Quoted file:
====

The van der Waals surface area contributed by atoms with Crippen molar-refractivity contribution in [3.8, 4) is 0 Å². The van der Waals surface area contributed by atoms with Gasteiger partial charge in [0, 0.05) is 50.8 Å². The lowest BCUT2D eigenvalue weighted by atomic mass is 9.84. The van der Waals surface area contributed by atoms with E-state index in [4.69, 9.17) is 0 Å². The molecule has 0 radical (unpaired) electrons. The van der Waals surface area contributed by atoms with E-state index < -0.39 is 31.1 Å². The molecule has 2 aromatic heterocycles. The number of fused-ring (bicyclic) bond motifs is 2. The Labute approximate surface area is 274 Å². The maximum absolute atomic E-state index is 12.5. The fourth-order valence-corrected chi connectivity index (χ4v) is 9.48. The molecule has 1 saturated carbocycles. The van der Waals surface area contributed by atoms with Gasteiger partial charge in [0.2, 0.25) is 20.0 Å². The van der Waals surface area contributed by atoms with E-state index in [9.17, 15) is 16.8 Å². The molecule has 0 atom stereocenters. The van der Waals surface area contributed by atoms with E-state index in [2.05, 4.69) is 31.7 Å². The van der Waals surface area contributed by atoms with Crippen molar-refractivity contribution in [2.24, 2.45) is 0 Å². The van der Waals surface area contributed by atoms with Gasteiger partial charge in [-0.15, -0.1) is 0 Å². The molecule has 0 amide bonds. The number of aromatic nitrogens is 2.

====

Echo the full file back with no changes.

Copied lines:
The van der Waals surface area contributed by atoms with Crippen molar-refractivity contribution in [3.8, 4) is 0 Å². The van der Waals surface area contributed by atoms with Gasteiger partial charge in [0, 0.05) is 50.8 Å². The lowest BCUT2D eigenvalue weighted by atomic mass is 9.84. The van der Waals surface area contributed by atoms with E-state index in [4.69, 9.17) is 0 Å². The molecule has 0 radical (unpaired) electrons. The van der Waals surface area contributed by atoms with E-state index < -0.39 is 31.1 Å². The molecule has 2 aromatic heterocycles. The number of fused-ring (bicyclic) bond motifs is 2. The Labute approximate surface area is 274 Å². The maximum absolute atomic E-state index is 12.5. The fourth-order valence-corrected chi connectivity index (χ4v) is 9.48. The molecule has 1 saturated carbocycles. The van der Waals surface area contributed by atoms with Gasteiger partial charge in [0.2, 0.25) is 20.0 Å². The van der Waals surface area contributed by atoms with E-state index in [9.17, 15) is 16.8 Å². The molecule has 0 atom stereocenters. The van der Waals surface area contributed by atoms with E-state index in [2.05, 4.69) is 31.7 Å². The van der Waals surface area contributed by atoms with Crippen molar-refractivity contribution in [2.24, 2.45) is 0 Å². The van der Waals surface area contributed by atoms with Gasteiger partial charge in [-0.15, -0.1) is 0 Å². The molecule has 0 amide bonds. The number of aromatic nitrogens is 2.